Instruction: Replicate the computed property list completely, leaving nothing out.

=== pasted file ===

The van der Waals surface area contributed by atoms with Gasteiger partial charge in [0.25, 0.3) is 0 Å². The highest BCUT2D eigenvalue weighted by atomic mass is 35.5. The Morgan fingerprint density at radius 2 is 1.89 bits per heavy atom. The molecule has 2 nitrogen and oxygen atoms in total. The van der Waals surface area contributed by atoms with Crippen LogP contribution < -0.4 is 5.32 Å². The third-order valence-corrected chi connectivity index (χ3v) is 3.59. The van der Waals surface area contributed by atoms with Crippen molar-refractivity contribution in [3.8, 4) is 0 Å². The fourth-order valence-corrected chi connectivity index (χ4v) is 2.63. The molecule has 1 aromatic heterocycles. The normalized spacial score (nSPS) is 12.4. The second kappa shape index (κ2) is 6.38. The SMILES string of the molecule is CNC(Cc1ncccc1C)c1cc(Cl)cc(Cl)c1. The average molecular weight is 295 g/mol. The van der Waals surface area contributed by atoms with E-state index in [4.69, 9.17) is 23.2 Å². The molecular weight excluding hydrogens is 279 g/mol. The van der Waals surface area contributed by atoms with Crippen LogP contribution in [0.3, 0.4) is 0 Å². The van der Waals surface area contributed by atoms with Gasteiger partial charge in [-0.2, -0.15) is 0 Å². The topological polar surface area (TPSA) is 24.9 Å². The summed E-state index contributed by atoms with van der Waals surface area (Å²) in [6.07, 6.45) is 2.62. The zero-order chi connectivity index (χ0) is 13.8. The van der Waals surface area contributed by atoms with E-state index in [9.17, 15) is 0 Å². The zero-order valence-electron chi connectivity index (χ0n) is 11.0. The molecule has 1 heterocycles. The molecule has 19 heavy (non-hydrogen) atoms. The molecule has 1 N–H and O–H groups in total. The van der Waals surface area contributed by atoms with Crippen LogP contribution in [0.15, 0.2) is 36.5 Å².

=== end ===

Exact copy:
The van der Waals surface area contributed by atoms with Gasteiger partial charge in [0.25, 0.3) is 0 Å². The highest BCUT2D eigenvalue weighted by atomic mass is 35.5. The Morgan fingerprint density at radius 2 is 1.89 bits per heavy atom. The molecule has 2 nitrogen and oxygen atoms in total. The van der Waals surface area contributed by atoms with Crippen LogP contribution < -0.4 is 5.32 Å². The third-order valence-corrected chi connectivity index (χ3v) is 3.59. The van der Waals surface area contributed by atoms with Crippen molar-refractivity contribution in [3.8, 4) is 0 Å². The fourth-order valence-corrected chi connectivity index (χ4v) is 2.63. The molecule has 1 aromatic heterocycles. The normalized spacial score (nSPS) is 12.4. The second kappa shape index (κ2) is 6.38. The SMILES string of the molecule is CNC(Cc1ncccc1C)c1cc(Cl)cc(Cl)c1. The average molecular weight is 295 g/mol. The van der Waals surface area contributed by atoms with E-state index in [4.69, 9.17) is 23.2 Å². The molecular weight excluding hydrogens is 279 g/mol. The van der Waals surface area contributed by atoms with Crippen LogP contribution in [0.3, 0.4) is 0 Å². The van der Waals surface area contributed by atoms with Gasteiger partial charge in [-0.2, -0.15) is 0 Å². The topological polar surface area (TPSA) is 24.9 Å². The summed E-state index contributed by atoms with van der Waals surface area (Å²) in [6.07, 6.45) is 2.62. The zero-order chi connectivity index (χ0) is 13.8. The van der Waals surface area contributed by atoms with E-state index in [9.17, 15) is 0 Å². The zero-order valence-electron chi connectivity index (χ0n) is 11.0. The molecule has 1 heterocycles. The molecule has 19 heavy (non-hydrogen) atoms. The molecule has 1 N–H and O–H groups in total. The van der Waals surface area contributed by atoms with Crippen LogP contribution in [0.15, 0.2) is 36.5 Å².